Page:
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Avatar for user 'muckapoo1'

muckapoo1 | November 21, 2013 at 4:03 p.m. ― 8 months, 1 week ago

Ducky, my comments were aimed at insinuating we follow Scandinavian countries lead. I said it is insane to reward the terrible behavior of prisoner while our vets suffer. If there is a choice of who we help, vets win. Prisoners get any scraps that may be left. I even put the 18 million illegals ahead of the thugs in jail. Let them eat dirt.

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Avatar for user 'sdreefer21'

sdreefer21 | November 21, 2013 at 4:04 p.m. ― 8 months, 1 week ago

I work frequently with homeless vets. Mostly those that are chronically homeless and suffer from extreme mental illness coupled with extreme alcoholism. A large number of these people would prefer to be left alone to die drunk on the streets. But the one or two that take the help and recover are pretty special. Sometimes it feels like some of these groups are enabling the homeless. With the best intentions no doubt. But thats my take. Back to the story. Rapists and pedophiles destroy lives just as much as murderers. The death penalty here has nothing to do with rogue nations. Our justice system is fair for the most part. We give people a chance to defend themselves in a court of their peers. Unlike many of those other nations. As a society I feel we have run out of room for people who just don't care about others and the laws of our lands. Who is going to miss a David Westerfield, John Gardner, Serial rapist, murdering gang banger? There is absolutely no way to explain a single instance of murder, rape, or pedophilia. I am tired of paying to house this type of scum. Death is swift and sets a prime example of how these crimes will not be tolerated.

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Avatar for user 'muckapoo1'

muckapoo1 | November 21, 2013 at 4:26 p.m. ― 8 months, 1 week ago

Death is the only sure fire way they will not hurt anyone else. If they have multiple personalities, let them talk among themselves. Someone needs to die, pick one.

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Avatar for user 'sdreefer21'

sdreefer21 | November 21, 2013 at 8:04 p.m. ― 8 months, 1 week ago

I know this is a very sensitive issue but some people used to be forced to receive mental help through institution. Many were not taken care of properly. With the advancements in medicine, psychology, and therapy is it not possible to help those that are truly vulnerable. The ones that deny help have a right to do so. But what about the ones who're just recirculating through the streets, jail, cmh, and back again?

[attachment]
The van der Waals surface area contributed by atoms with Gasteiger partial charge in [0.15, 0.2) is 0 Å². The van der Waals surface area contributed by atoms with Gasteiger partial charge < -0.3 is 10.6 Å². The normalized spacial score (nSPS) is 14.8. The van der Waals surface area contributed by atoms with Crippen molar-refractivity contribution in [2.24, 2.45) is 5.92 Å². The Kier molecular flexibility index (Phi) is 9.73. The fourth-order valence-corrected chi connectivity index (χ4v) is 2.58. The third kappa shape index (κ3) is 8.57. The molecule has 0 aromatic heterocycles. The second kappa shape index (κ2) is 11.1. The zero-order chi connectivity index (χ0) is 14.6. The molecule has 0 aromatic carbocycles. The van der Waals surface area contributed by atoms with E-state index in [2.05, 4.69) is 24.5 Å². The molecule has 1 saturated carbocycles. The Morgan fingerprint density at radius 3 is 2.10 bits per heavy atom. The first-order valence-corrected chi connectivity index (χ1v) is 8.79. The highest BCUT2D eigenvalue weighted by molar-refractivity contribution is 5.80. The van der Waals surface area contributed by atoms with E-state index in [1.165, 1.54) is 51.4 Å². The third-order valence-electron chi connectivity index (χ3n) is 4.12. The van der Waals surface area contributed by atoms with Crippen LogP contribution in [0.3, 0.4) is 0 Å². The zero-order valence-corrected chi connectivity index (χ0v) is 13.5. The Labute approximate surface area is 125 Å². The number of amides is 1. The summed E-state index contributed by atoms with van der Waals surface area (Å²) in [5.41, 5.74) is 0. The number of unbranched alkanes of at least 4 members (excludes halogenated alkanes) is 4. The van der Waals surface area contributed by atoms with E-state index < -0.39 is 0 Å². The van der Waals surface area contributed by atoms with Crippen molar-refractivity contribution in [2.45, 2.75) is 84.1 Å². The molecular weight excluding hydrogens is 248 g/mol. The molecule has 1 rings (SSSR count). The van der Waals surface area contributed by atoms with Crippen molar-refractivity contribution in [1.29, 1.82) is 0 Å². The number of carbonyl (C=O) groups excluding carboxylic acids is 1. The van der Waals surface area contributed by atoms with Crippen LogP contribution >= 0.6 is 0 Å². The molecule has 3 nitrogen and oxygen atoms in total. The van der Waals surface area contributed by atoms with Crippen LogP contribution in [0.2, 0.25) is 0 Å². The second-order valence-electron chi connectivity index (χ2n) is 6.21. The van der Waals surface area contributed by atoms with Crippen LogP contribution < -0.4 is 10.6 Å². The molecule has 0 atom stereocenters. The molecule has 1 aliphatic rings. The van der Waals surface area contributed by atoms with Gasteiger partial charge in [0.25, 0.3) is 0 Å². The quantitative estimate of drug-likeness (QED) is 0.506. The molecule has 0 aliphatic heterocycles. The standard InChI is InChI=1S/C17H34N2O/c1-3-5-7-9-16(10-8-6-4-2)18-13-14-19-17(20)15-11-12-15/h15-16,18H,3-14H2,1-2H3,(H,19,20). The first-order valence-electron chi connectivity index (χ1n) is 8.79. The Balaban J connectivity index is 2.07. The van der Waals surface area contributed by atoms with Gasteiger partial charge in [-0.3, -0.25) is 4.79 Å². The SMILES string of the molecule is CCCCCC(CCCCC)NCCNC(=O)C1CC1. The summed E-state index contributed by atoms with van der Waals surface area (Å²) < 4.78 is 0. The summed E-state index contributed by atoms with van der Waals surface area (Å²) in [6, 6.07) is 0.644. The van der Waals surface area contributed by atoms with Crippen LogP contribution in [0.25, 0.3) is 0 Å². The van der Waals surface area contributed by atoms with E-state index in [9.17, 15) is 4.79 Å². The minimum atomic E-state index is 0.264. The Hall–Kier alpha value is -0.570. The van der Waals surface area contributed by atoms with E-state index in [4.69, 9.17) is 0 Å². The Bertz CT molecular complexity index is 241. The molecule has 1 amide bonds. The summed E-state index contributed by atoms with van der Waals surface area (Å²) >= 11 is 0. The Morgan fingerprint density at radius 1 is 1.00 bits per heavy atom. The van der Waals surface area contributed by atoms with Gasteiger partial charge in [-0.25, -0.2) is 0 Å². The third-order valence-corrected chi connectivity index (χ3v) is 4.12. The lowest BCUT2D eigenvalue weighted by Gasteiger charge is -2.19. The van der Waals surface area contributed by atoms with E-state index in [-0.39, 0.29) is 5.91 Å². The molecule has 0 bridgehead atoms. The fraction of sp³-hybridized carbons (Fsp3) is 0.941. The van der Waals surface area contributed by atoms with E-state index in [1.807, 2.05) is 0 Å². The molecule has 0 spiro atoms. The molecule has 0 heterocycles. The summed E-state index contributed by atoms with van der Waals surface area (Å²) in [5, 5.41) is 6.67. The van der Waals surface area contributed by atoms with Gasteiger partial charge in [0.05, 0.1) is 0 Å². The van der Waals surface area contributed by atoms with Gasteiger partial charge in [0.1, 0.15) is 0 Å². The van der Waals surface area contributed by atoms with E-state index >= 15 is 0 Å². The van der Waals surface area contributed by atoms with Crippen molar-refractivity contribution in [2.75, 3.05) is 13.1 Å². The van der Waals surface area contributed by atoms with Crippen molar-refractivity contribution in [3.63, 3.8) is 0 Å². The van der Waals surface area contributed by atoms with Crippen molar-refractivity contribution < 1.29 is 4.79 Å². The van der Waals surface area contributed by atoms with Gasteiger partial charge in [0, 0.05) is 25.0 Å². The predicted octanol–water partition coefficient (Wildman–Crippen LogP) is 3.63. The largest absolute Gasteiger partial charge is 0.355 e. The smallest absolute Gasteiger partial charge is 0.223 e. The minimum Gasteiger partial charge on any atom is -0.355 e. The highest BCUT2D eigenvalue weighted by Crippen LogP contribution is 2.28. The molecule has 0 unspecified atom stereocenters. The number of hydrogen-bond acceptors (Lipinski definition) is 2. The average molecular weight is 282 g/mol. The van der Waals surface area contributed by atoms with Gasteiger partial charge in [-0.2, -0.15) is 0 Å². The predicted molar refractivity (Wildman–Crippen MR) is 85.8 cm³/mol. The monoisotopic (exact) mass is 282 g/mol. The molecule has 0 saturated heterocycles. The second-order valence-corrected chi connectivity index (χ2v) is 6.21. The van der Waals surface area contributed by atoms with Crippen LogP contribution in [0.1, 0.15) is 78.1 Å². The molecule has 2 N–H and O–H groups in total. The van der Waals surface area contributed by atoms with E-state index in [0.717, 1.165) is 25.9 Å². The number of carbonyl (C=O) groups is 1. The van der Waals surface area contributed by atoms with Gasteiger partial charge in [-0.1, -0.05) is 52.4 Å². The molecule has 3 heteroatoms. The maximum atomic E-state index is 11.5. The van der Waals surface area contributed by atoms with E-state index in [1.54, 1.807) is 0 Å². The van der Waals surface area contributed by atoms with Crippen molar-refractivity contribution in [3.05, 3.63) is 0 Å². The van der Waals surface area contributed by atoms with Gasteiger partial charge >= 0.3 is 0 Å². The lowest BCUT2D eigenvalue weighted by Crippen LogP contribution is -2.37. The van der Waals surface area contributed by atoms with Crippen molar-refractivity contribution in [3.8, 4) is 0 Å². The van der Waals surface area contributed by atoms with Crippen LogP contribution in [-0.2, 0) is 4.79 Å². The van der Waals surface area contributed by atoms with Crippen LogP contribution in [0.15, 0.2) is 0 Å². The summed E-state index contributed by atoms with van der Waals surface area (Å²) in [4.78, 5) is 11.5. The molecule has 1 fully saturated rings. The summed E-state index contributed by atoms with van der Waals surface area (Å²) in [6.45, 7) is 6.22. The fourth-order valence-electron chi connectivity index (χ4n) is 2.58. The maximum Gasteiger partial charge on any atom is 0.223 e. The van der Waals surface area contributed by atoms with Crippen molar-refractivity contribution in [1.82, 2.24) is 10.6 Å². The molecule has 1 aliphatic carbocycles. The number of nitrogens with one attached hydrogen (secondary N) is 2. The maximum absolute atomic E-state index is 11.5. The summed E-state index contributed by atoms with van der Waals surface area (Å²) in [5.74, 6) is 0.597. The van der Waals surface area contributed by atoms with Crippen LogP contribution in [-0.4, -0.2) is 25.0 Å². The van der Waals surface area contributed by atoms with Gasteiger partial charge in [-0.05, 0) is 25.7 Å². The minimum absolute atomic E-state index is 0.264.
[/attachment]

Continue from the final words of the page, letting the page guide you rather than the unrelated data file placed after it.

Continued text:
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Avatar for user 'Peking_Duck_SD'

Peking_Duck_SD | November 22, 2013 at 7:40 a.m. ― 8 months, 1 week ago

Sd reefer, you bring up an interesting point re: the shift in mental hospitals.

The fact is that this nation has actually replaced the mental hospital beds with prison beds.

It used to be that when people were "sent away" it more often than not was for in-patient mental treatment.

Today, it's overwhelmingly jail or prison.

I think forcing people to a mental hospital is a tricky thing and would need to be reserved for those who pose serious danger to themselves and/or others, but I certainly think society would be better served if our prisons had not become the de facto mental hospitals of today.

Of course, with the über-powerful police/prison lobbies that have politicians bought on both sides of the isle (yup, Jerry B., I'm talkin to YOU dear) taking away a large chunk of their "business" will never fly.

By shoving the mentally ill into prisons where they don't get proper treatment and then throwing them back out onto the streets again with a high guarantee they will be back is not in the interest of public safety or public health, it's a BUSINESS MODEL big prison-industrial complex bosses use to ensure the gravy train keeps flowing.

And, not to veer to far from the point of this article but it must be said, one of the scariest and most inappropriate/unconstitutional things happening now to make all this EVEN WORSE than it already is: PRIVATE FOR-PROFIT prisons.

It's all the rage amongst the police state advocates and, if allowed to proliferate, will make our prison system a complete sham and no better than the most corrupt prison states on earth.

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Avatar for user 'muckapoo1'

muckapoo1 | November 22, 2013 at 9:15 a.m. ― 8 months, 1 week ago

Is mental illness the key to why the US has one of the highest prison rates? We also have a lot of mental facilities. Is there something about the US that creates more mentally ill? Something that turns them more criminal? Is it the lack of complete families and single parents having children raised by others? Is it the food? Is it all of this new technology? What groups are looking for the root cause of this mess? Would like to read more.